(Bloomberg) — It’s trading places all over again on Wall Street — this time, on a multi-billion dollar scale.
Trading desks that last year raked in their biggest haul in almost a decade are expected to report a sharp drop in second-quarter revenue this week as life returns to normal and pandemic-induced market volatility fades. Meanwhile, on the ascent: investment bankers who are scrambling to keep up with a record deluge of deals, fueled by rebounding corporate confidence and free-spending private equity firms.
Never before has Goldman Sachs Group Inc., the leader on league tables tracking mergers and acquisitions, passed the $1 trillion mark for transactions so early in the year. JPMorgan Chase & Co. and Morgan Stanley, the No. 2 and 3 banks by market share respectively, have also seen large jumps in business.
All three lenders have worked on at least 100 deals more in the first half of the year, compared with the same period through 2019 before the pandemic began, according to data compiled by Bloomberg.
“We’ve done 200-plus $500 million deals in the first half, and the five-year average is in the 80 to 100 range,” Stephan Feldgoise, Goldman Sachs global co-head of mergers and acquisitions, said in an interview, citing data using all publicly available sources.
Now, the question is whether the tidal wave of takeovers, stock offerings and debt deals can make up for what’s expected to be a 28% drop in combined trading revenue at the five biggest U.S. banks — a group that also includes Bank of America Corp. and Citigroup Inc., where low interest rates are pressuring lending margins. The answer is that results will vary. Even for Goldman, where advisory has the largest percentage of revenue, the fees still account for less than 10% of the business. For JPMorgan, that proportion is far less.
“The impact of strong M&A generally is not enough to offset weaknesses in other businesses,” Ralph Schlosstein, the co-chief executive officer of Evercore Inc., said in an interview. His firm’s business is more heavily weighted toward M&A. “For the bigger firms, it’s an important source of prestige, but not the driver of overall performance.”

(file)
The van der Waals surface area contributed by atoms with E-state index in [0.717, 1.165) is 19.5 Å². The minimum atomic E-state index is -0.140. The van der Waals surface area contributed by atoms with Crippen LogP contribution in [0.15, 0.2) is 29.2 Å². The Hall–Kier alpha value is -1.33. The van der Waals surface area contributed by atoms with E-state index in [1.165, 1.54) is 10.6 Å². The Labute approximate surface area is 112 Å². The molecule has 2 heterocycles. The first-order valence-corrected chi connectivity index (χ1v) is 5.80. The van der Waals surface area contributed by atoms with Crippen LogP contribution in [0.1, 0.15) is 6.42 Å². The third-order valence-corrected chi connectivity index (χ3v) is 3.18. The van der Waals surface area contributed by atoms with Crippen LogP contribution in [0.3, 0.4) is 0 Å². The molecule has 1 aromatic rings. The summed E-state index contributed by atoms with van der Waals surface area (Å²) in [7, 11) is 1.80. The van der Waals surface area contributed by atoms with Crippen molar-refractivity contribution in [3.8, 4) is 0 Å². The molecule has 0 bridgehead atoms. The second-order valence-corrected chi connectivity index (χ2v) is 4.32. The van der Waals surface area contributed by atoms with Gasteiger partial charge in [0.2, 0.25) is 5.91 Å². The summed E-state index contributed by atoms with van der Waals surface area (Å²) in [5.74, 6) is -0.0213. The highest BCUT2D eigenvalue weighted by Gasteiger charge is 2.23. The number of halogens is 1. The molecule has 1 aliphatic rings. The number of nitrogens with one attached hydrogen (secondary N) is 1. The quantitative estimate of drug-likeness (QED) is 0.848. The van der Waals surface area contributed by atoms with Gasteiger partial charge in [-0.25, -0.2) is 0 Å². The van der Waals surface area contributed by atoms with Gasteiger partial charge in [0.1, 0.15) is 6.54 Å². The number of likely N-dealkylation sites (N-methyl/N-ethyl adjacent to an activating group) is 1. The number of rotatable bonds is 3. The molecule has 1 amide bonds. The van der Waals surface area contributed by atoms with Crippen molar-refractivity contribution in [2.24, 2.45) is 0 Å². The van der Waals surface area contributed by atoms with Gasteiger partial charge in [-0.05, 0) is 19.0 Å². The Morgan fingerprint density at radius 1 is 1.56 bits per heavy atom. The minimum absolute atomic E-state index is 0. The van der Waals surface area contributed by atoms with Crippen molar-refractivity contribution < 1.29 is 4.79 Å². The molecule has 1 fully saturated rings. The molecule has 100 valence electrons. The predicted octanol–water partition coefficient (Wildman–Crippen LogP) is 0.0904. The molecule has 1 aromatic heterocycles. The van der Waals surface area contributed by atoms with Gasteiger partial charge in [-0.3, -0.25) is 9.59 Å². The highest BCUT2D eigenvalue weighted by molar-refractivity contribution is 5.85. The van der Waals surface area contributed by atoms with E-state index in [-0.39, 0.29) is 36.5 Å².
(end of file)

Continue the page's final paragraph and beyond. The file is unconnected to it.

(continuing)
Yet the investment banking divisions can be more profitable given they require only one main input: the dealmakers that win multi-billion dollar mandates. “It’s a very high ROE business — return on equity — because M&A uses no capital,” Schlosstein said. “Second of all, it does drive activity in other business.”
Bank of America’s Thomas Sheehan, the head of global investment banking, said there’s an “M&A force multiplier.” Advising on mergers can often lead to winning mandates on stock or debt offerings to finance those deals, he said. Goldman’s Feldgoise echoed the view.
“So many things flow out of the M&A business,” Feldgoise said. “The hedging businesses, the derivatives businesses, the financing business.”
It’s not just M&A. Initial public offerings have had their best half year on record, and the third quarter is shaping up to remain busy. And while private equity firms are sitting on billions worth of funds, they’re fueling leveraged finance businesses at the large banks as they seek debt to buy companies.
Dealmakers are guiding for a strong end to the year. “The fee pool is up materially year-over- year, and we’re pretty upbeat that we’re going to continue to see strong performance,” said Sheehan, whose bank is currently the No. 4 on the rankings, according to data compiled by Bloomberg. He said there are still risks, including the resurgence of Covid-19, inflation pressures and government regulation. “There will be periods of volatility,” he said.
The three banks with the largest share of M&A volumes have also taken more aggressive approaches at getting staff back to the office as the economy emerges from the pandemic. Goldman asked its U.S. bankers to come back in June, JPMorgan asked U.S. employees to come back by July, while Morgan Stanley said its workers should be back by Labor Day.
“RTO is just really consistent with that ethos of client service,” Feldgoise said. “RTO’s not easy, but it makes a difference. It definitely makes a difference. The market share shows.”